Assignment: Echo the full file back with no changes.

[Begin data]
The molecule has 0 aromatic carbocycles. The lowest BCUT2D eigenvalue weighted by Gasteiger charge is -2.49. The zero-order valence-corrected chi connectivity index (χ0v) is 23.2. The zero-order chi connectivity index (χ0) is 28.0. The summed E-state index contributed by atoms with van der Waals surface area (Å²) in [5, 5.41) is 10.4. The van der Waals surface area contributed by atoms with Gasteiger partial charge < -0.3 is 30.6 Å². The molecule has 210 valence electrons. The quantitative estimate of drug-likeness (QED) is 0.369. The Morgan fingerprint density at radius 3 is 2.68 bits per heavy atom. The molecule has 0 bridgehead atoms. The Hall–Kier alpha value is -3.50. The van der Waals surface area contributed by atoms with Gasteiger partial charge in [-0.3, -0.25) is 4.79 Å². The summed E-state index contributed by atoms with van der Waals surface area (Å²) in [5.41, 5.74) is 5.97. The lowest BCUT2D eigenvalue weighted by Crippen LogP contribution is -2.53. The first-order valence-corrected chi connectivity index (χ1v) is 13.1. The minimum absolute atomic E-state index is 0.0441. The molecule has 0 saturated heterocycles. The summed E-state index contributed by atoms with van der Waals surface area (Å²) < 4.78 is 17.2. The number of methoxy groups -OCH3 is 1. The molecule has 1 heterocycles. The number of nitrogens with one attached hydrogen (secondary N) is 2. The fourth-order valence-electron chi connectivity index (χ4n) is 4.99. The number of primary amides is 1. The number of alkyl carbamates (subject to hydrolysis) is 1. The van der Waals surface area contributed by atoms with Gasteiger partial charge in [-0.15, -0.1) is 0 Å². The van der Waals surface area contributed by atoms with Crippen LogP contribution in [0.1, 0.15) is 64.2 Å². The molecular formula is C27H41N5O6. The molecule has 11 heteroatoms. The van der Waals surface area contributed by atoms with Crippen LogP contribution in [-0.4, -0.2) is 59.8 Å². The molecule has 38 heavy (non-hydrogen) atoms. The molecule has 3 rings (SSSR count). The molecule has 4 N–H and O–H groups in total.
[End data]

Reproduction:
The molecule has 0 aromatic carbocycles. The lowest BCUT2D eigenvalue weighted by Gasteiger charge is -2.49. The zero-order valence-corrected chi connectivity index (χ0v) is 23.2. The zero-order chi connectivity index (χ0) is 28.0. The summed E-state index contributed by atoms with van der Waals surface area (Å²) in [5, 5.41) is 10.4. The van der Waals surface area contributed by atoms with Gasteiger partial charge < -0.3 is 30.6 Å². The molecule has 210 valence electrons. The quantitative estimate of drug-likeness (QED) is 0.369. The Morgan fingerprint density at radius 3 is 2.68 bits per heavy atom. The molecule has 0 bridgehead atoms. The Hall–Kier alpha value is -3.50. The van der Waals surface area contributed by atoms with Gasteiger partial charge in [-0.3, -0.25) is 4.79 Å². The summed E-state index contributed by atoms with van der Waals surface area (Å²) in [5.41, 5.74) is 5.97. The lowest BCUT2D eigenvalue weighted by Crippen LogP contribution is -2.53. The first-order valence-corrected chi connectivity index (χ1v) is 13.1. The minimum absolute atomic E-state index is 0.0441. The molecule has 0 saturated heterocycles. The summed E-state index contributed by atoms with van der Waals surface area (Å²) < 4.78 is 17.2. The number of methoxy groups -OCH3 is 1. The molecule has 1 heterocycles. The number of nitrogens with one attached hydrogen (secondary N) is 2. The fourth-order valence-electron chi connectivity index (χ4n) is 4.99. The number of primary amides is 1. The number of alkyl carbamates (subject to hydrolysis) is 1. The van der Waals surface area contributed by atoms with Gasteiger partial charge in [-0.15, -0.1) is 0 Å². The van der Waals surface area contributed by atoms with Crippen LogP contribution in [0.1, 0.15) is 64.2 Å². The molecular formula is C27H41N5O6. The molecule has 11 heteroatoms. The van der Waals surface area contributed by atoms with Crippen LogP contribution in [-0.4, -0.2) is 59.8 Å². The molecule has 38 heavy (non-hydrogen) atoms. The molecule has 3 rings (SSSR count). The molecule has 4 N–H and O–H groups in total.